Nonprofit groups dedicated to combating Islamophobia in the U.S. have spoken out in Mangi’s defense, as well.

“The deplorable smear campaign against him is steeped in Islamophobic tropes that have no place in our country,” Arsalan Suleman, the CEO of America Indivisible, told NBC News in a statement. “The Senate should confirm Mr. Mangi as soon as possible and condemn these malicious and spurious attacks.”

So far, 177 of Biden’s nominees to be federal judges have been confirmed. More than 65% are women and 65% are people of color, according to the White House.

Biden has nominated and Congress has confirmed more Black women to life-tenured federal judgeships than during any previous administration, according to the White House, including Ketanji Brown Jackson, the first Black woman on the U.S. Supreme Court.

While Mangi has cleared the Judiciary Committee process in the Democratic-led Senate, it’s unclear when his nomination will be brought up for a vote in the next procedural step before a confirmation vote.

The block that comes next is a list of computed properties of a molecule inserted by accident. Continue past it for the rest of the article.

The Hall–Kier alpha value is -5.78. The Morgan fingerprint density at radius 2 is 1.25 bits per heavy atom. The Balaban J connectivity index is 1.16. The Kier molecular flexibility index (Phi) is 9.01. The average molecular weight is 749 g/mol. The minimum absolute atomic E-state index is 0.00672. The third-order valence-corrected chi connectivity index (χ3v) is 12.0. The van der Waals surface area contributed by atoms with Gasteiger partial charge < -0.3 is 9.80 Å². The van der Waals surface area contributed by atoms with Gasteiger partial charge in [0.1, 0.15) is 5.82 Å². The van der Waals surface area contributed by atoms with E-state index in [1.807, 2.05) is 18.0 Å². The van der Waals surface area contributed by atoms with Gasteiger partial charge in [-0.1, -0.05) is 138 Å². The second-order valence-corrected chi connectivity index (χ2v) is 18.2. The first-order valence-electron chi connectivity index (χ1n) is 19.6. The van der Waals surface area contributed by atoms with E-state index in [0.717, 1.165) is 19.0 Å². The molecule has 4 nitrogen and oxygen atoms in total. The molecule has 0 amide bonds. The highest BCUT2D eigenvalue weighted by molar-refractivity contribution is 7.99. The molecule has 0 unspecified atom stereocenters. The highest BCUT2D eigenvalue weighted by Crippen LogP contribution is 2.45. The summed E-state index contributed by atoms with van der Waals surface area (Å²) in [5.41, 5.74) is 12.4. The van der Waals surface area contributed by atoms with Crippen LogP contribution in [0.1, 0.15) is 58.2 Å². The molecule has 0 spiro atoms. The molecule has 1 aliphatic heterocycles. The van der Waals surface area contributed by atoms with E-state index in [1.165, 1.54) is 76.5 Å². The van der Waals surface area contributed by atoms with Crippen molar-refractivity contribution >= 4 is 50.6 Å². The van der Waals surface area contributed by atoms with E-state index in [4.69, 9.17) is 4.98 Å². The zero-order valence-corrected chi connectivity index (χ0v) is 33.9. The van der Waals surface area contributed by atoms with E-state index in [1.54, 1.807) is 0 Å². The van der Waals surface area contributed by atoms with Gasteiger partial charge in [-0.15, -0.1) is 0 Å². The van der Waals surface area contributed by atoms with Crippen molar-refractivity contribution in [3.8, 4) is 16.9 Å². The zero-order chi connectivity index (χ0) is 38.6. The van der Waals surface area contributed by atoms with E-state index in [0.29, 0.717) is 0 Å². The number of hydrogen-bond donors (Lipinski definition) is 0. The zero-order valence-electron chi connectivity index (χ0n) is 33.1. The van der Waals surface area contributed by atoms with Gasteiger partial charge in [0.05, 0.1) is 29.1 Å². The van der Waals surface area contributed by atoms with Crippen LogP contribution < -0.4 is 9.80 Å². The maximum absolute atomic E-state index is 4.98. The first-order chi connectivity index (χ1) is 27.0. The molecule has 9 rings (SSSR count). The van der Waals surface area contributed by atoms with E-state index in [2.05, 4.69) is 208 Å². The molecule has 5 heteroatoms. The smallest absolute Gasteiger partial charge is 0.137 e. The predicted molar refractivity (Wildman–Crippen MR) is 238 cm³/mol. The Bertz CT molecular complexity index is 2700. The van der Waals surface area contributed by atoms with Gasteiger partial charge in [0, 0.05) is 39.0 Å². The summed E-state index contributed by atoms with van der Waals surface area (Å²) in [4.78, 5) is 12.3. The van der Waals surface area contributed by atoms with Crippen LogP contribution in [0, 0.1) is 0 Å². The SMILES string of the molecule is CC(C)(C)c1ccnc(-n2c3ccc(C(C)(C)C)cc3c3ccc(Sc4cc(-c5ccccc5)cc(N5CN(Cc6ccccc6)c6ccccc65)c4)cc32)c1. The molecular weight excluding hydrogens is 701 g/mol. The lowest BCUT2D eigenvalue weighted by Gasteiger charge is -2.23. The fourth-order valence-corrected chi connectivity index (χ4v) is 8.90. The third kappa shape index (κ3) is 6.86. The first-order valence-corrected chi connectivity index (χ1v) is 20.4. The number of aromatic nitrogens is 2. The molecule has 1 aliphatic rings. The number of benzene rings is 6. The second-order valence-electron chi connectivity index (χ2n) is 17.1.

If he is confirmed, Mangi would be only the third Muslim American federal judge ever.

Mangi has served on the board of directors of the Muslim Bar Association of New York, the Legal Aid Society of New York and Muslims for Progressive Values and as an ally board member for the National LGBT Bar Association, according to his biographical page at the law firm Patterson Belknap Webb & Tyler LLP, where he is a partner.

Culled from the NBC